Who knew that a species of fungi that consumes insects (mainly ants) would be such a hot topic in 2023? Unexpectedly, “The Last of Us”, a post-apocalyptic zombie show based on a popular video game, had everyone talking about Ophiocordyceps unilateralis—zombie-ant fungus. This week, we want to get the facts straight while season two continues development and we reminisce about a brilliant season one! What is an entomopathogenic fungus? Why can’t a species of Ophiocordyceps, or something similar, become a zombie-human fungus? Finally, how does this species manipulate its host in such a frightening way? Read on to find out the less dramatic, but equally fascinating, story about these mind mushing monsters.
Could We Be Infected?
First things first—quite a few news outlets have written about the feasibility of a Cordyceps outbreak in humans. Vox, Futurism, Sky News, The Washington Post, Vulture, and many more. We’re not here to reinvent the wheel, so if you want to read about the video game-inspired story, the likelihood of Cordyceps species infecting humans, or zombie-themed content… give one of those links a try. It is probably already obvious that the spread of fungal species in a way that HBO or a video game portrays is incredibly improbable. That does not mean that we should not be prepared for pandemics, however (COVID-19 was a great example of that fact). But as fun as it is to think about the feasibility of the zombie apocalypse, we are a bug blog, so we’re going to focus on Ophiocordyceps and the extremely creepy way they manipulate insects to do their bidding.
What Are Entomopathogenic Fungi?
Simply put, entomopathogenic fungi are fungi that kill or seriously impair insects. They span the entire fungal kingdom and there are multiple ways that these organisms attack and kill insects. Many of the strategies are nightmare-inducing. For instance, one species that attacks cicadas plugs their butts, and scatters spores from the sky as they fly around. “The Last of Us” chronicles the zombie-ant fungus, which controls an ant’s muscles until the ant dies and a fruiting body explodes from its’ head. Some of these pathogens can attack a wide array of insects, and some are very host specific. Some broad-spectrum insect killers, like Beauvaria bassiana have been turned into pesticides. Ophiocordyceps, the pathogen we’re talking about in this blog, is host-specific. Each species of Ophiocordyceps attacks a specific insect species.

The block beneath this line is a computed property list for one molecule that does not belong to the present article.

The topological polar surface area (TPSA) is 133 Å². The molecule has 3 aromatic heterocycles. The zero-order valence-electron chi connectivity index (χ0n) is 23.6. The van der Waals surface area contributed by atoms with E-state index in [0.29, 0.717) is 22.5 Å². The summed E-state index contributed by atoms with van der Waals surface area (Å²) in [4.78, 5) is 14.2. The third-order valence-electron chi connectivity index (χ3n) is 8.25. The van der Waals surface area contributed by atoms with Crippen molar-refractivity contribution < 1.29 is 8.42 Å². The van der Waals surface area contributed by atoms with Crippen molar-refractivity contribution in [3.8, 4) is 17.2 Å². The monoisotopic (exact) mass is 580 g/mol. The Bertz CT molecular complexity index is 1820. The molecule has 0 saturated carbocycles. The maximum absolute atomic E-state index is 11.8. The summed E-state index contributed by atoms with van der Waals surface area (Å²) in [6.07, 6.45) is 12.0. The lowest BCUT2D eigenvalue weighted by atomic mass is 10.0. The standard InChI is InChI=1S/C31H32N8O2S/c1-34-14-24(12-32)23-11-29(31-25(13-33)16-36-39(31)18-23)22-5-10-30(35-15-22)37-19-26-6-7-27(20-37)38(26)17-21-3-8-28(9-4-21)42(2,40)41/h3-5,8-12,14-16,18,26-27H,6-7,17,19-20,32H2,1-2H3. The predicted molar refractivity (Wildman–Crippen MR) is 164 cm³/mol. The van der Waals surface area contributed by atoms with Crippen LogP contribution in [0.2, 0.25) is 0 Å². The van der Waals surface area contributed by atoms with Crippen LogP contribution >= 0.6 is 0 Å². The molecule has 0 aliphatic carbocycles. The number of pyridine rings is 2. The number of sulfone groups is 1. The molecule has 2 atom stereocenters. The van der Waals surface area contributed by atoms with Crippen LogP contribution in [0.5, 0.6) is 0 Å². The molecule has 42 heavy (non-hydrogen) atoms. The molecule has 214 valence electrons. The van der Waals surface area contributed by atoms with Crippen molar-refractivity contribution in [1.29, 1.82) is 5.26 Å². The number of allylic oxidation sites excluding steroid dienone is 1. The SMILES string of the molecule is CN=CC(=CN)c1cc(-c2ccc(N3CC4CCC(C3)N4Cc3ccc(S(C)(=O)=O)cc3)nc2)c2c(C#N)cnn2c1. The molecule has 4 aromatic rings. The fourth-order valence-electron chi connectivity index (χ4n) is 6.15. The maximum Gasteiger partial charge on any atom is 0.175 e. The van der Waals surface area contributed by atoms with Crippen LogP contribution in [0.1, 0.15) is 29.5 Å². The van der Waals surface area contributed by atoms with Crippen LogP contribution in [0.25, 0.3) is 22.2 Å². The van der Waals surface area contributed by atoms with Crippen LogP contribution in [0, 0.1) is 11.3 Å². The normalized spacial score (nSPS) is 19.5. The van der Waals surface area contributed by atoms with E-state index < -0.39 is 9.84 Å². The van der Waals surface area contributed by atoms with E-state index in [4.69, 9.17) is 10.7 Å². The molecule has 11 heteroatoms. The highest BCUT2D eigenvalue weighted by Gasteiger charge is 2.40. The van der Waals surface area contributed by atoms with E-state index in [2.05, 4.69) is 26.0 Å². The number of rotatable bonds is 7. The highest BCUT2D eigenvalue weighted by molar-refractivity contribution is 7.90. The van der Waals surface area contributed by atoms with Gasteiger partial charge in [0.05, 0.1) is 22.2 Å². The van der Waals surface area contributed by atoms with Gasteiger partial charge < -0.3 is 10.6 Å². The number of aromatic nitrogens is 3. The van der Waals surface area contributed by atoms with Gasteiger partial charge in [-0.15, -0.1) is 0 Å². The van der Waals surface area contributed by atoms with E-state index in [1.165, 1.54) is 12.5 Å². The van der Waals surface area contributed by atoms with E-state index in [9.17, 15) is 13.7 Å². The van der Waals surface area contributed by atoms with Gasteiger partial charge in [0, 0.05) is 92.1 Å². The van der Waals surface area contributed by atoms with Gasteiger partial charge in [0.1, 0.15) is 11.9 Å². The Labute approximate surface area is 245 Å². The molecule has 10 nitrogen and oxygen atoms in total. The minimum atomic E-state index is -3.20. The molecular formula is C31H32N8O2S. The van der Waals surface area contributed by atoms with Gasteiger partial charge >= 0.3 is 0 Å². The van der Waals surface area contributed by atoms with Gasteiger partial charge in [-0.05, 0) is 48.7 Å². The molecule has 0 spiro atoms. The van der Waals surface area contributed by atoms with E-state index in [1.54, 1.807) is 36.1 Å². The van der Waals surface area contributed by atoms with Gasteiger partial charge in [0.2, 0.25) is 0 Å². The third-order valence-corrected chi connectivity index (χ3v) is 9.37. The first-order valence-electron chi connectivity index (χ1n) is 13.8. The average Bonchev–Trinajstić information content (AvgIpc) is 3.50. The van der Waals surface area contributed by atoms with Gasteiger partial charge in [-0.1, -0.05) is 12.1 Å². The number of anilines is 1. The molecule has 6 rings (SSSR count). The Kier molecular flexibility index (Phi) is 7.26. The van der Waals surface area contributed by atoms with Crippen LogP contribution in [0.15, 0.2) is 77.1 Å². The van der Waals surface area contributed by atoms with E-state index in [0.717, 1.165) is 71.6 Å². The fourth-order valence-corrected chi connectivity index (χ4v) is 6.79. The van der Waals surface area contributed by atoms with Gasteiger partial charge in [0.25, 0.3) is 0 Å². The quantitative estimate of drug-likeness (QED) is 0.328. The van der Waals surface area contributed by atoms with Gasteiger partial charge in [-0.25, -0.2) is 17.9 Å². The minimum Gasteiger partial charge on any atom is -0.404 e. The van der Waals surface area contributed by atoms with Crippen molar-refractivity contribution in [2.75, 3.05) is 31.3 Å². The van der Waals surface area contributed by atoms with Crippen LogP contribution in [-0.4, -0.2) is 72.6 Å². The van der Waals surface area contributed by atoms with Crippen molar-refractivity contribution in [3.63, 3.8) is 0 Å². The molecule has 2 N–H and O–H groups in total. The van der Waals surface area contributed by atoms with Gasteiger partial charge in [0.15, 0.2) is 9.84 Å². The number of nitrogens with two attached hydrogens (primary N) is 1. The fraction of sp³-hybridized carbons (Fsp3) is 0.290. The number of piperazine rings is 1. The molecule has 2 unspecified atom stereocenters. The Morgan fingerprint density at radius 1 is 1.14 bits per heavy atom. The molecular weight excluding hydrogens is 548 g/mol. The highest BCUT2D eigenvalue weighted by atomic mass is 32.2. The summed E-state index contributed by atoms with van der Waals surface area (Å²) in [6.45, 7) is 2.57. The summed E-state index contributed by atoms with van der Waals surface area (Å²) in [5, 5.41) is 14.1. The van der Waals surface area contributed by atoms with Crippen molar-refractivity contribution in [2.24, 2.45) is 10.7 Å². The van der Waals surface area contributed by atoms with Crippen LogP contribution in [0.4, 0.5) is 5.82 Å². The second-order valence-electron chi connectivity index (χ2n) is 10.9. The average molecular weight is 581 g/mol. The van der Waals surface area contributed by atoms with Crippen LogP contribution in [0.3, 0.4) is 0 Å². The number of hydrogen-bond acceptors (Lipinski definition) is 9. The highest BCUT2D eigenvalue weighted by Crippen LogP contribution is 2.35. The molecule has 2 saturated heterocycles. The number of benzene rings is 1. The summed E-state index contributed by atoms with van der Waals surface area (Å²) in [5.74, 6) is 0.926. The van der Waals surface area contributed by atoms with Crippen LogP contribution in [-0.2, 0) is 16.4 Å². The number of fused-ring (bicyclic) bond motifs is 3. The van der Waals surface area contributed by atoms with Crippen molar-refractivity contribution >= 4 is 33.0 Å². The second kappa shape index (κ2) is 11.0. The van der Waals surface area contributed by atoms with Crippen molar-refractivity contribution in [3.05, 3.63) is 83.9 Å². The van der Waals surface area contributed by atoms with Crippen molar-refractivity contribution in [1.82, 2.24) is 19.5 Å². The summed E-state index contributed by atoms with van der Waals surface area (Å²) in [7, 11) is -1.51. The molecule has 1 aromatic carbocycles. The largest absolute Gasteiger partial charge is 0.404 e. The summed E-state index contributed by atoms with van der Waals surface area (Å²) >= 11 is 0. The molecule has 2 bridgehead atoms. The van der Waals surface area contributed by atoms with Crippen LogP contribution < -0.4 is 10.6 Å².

Ophiocordyceps, the group of fungi that inspired the latest zombie phenomenon, contain over 100 species that attack insects like moths, butterflies, and beetles. At least 35 species within the group are capable of performing some sort of “mind control” on the host. According to experts, there may be as many as 600 species in this group waiting to be described. Each species is matched to its specific insect host. For example, Ophiocordyceps odonatae attacks dragonflies (Order: Odonata).
How Do They Work?
Let’s focus on Ophiocordyceps unilateralis for this part, the zombie-ant fungus. The life cycle of this fungal species can be described in four parts: infection, death grip, stalk growth, and dispersal. Spores (the infectious part) of this species targets a type of carpenter ant (Camponotus leonardi). Spores attach to the cuticle (skin) of a passing ant and begin to secrete digestive enzymes that start eating away at the ant’s body so that they can enter the host. Then, yeast-like growth begins inside. This eventually causes the ant to fall from the tree canopy to a lower height that is more optimal for fungal growth. To control movement, the fungus controls ant muscles (so, not technically the ant’s mind like a true ‘zombie’) and prompts the ant to crawl up to a leaf. Then, the ant bites the leaf with a death-grip that keeps it from falling. Once the ant dies, a stalk grows from the base of the neck and exits the head. Spores release, a new ant is infected, and the cycle begins again. Interestingly, healthy ants in a colony can tell when a fellow worker is infected and they will carry the diseased far away to protect the whole.
Mycologists (folks that study fungi) agree that the chance of an Ophiocordyceps species transition from insects to humans is non-existent. These scary little pathogens are extremely host-specific—they simply don’t have the machinery to survive in people and the leaps that would need to occur for them to adapt to us are just too great. These pathogens, although frightening to watch, keep insect numbers in check and contribute to ecosystem balance. Unfortunately, their only function, maintain natural order, is much less ‘sexy’ than the chaos zombie thrillers want you to think that they can cause. So, for now, rest easy. Bug-killing fungi should only haunt the dreams of insects!
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